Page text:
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ABA leadership pledges to continue fight for justice, efforts to advance the legal profession


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ABA leadership pledges to continue fight for justice, efforts to advance the legal profession

By Daniel Buchanan

Amid voting on numerous resolutions to become American Bar Association policy, members of the House of Delegates heard from ABA leadership on the state of the legal profession, the state of the association and the ABA’s continuing efforts to further access to justice.


Outgoing ABA President Laurel G. Bellows thanked the association and its staff for their efforts during the past year and described some of the ABA’s many accomplishments during that time.

“The highlights of this year for me were the progress we made toward gender equity in our profession, the steps we have taken to save human beings captured by slavery and the search for solutions for the storm of the cyberattacks that this nation is plagued with,” she said.

The Commission on Women in the Profession, working with the Gender Equity Task Force, continued its tradition of fighting for equal opportunity for female lawyers, she said, describing four publications the groups produced to further the effort.

The entire ABA, led by the Task Force on Human Trafficking, took up the fight against human trafficking, Bellows said. She thanked the members of the House of Delegates for voting to adopt as ABA policy the Uniform Law Commission’s uniform state law against human trafficking. “This is an example of what lawyers can do,” she added. “This is the power of the American Bar Association.”

Finally, Bellows lauded the association’s efforts on issues of cybersecurity. The ABA refused “to sit on the sidelines while our corporations, our government, our law firms were being attacked by criminals, by terrorists, by nation-states,” she said. Instead, the association came together to form the Cybersecurity Legal Task Force to examine the risks posed to our country and seek solutions.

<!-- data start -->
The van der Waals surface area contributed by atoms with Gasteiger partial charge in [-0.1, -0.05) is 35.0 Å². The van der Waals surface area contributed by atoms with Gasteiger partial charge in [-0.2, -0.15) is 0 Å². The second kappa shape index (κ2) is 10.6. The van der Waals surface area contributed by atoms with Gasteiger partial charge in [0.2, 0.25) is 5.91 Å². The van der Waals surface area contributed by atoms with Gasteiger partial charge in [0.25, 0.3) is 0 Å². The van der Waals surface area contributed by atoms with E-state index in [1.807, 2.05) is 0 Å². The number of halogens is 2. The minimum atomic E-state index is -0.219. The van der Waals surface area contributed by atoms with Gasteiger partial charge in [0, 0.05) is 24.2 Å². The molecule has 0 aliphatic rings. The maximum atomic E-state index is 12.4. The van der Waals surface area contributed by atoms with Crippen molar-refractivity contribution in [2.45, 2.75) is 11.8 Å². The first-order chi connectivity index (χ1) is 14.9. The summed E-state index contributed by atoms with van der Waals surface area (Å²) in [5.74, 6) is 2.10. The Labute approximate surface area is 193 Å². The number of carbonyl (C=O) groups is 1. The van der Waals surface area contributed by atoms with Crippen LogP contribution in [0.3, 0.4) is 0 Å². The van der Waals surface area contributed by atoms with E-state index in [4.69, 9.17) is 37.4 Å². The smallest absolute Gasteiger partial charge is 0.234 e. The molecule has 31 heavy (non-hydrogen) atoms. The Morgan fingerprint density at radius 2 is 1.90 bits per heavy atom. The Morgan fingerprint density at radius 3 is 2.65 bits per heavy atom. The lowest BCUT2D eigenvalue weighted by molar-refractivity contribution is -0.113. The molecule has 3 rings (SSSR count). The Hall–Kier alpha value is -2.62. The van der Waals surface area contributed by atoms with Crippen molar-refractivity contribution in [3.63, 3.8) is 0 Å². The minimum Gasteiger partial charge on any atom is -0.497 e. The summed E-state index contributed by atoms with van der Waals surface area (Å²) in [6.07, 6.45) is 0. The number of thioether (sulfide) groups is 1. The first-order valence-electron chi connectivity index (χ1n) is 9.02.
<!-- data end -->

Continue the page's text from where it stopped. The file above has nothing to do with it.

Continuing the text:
She then stressed that these issues deserve continued attention from the association. “My year ends but the fight continues,” Bellows said. “These are long-term fights and they require strength in numbers. They require persistence, they require patience, they require intention.”

“Thank you for proving to our next generation that the legal profession is one worthy of their commitment, because lawyers will always matter.”

After the passing of the gavel ceremony, newly sworn-in ABA President James R. Silkenat, a partner in the New York office of the national law firm of Sullivan & Worcester, described to the audience his goals for the coming year.

“This is an important time for our profession and our justice system,” he said. “As lawyers and leaders of the profession, we are not passing on a perfect world to those who are following in our footsteps. But, if we can, we have a responsibility to leave things a little better than we found them.”

During his term, Silkenat will lead the ABA’s development of a Legal Access Job Corps, which seeks to address both the country’s growing unmet legal needs and the underemployment of recent law graduates. “Instead of looking at the dearth of legal jobs and the large number of unmet legal needs as two separate silos, we will find ways to match young lawyers who need practical job experience with disadvantaged clients who need legal assistance,” he said.

“For every client served by a Legal Services Corporation-funded program, another person who sought help was turned down because LSC did not have the resources to help them,” Silkenat said, emphasizing the importance of the coming initiative.

Under Silkenat, the ABA will continue its advocacy for adequate court funding. He warned of the consequences of across-the-board budget cuts, known as sequestration, on the federal courts, particularly the negative effects on legal representation for the poor.